Water stress and short day treatments increased the frost hardiness and the water saturation deficit (WSD) of stems of red-osier dogwood (Cornus stolonifera L.) plants grown for 21 days at controlled temperatures, photoperiods, and water supply. Potted plants were watered either to the point of saturation (control) or with lesser amounts (98, 60, or 30 ml/pot per day). Hardiness and WSD were proportional to the level of water stress. The greatest increase in hardiness (from −3 to −11°C) occurred in die 38 ml treatment during the first 7 days. Prolonging water stress, for an additional 14 days, induced little additional hardiness. There was no increase in the hardiness (−3°C) or WSD of control plants grown under long days (14 hours). Control plants grown at short days (10 hours) increased in hardiness from −3 to −6.5°C and WSD increased from 7.5% to 18.2% in 21 days. Water stress or short days caused significant increases in hardiness and WSD, but a combination of the 2 treatments caused no further increase in hardiness or WSD.

Open Access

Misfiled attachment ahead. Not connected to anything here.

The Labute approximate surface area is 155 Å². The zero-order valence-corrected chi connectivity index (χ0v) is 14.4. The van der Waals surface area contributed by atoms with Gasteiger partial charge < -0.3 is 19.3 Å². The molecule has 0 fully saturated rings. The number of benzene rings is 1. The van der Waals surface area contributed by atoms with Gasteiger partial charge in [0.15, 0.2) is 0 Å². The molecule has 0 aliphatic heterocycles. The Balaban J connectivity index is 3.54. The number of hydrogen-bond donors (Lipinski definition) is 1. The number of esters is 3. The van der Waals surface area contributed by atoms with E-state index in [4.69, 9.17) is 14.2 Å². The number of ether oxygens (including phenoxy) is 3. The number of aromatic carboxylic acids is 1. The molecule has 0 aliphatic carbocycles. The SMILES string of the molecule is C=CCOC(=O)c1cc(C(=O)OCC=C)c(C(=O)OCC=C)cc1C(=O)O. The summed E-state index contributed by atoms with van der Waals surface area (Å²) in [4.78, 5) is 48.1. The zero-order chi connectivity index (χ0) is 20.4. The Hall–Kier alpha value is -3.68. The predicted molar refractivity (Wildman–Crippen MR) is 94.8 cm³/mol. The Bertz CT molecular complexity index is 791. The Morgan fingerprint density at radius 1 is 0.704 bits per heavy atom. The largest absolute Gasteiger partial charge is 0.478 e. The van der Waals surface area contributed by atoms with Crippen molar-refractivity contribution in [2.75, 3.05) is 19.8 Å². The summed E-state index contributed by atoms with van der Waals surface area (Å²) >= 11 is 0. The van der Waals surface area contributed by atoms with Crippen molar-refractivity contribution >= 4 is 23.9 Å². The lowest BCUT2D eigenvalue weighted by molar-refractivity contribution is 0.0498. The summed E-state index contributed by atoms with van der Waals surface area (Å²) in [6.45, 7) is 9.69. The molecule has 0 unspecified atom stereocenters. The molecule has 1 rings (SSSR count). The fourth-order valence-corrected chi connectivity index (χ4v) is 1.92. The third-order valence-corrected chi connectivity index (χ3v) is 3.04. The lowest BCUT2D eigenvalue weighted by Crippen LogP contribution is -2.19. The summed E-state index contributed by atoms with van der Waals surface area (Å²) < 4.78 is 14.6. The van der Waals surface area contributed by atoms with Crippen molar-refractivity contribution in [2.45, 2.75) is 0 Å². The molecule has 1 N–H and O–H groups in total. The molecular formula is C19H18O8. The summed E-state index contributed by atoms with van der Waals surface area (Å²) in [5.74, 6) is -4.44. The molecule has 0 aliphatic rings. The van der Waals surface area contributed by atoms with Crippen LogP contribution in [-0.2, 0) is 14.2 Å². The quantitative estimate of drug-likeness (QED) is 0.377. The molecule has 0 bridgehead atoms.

Exposure of young pepper plants to chilling temperatures delays the development of terminal flower buds to flowering during post-stress growth. Degree of adverse influence depends on chilling intensity, exposure duration and varietal sensitivity. `Ma Belle' pepper plants were grown in a greenhouse (GH) during winter months on the St. Paul campus, No supplemental lighting was provided. When plants were at the 2- to 3-leaf stage, they were foliar sprayed with mefluidide (Technical grade) at 0, 5, 10 and 15 ppm. One day after treatment, some plants were transferred from GH to a cold room (3° ∼4°C day/night) with 12-h photoperiod. Treatad plants remaining in the GH served as the control. Plants were chilled for 1, 2, 4 and 6 days and then brought back to the GH for post-stress growth and development observation. Treated and untreated plants grown in the GH showed no difference in days to flowering, and reached 50% flowering at about 62 days after treatment. When untreated plants were chilled for 1,2,4 and 6 days, they showed a delay of 8, 18, 30 and 34 days, respectively, to flowering, If not killed, as compared to the control The long delay to flowering was due to the injury of the terminal flower buds. After 4 and 6 days of chilling, most terminal flower buds were killed. However, when plants were treated with mefluidide and subsequently chilled days to flowering were significantly shortened. A difference of 10-12 days was observed between chilled untreated plants and chilled treated plants. Concentrations of 5 to 15 ppm were equally effective in protection against chilling.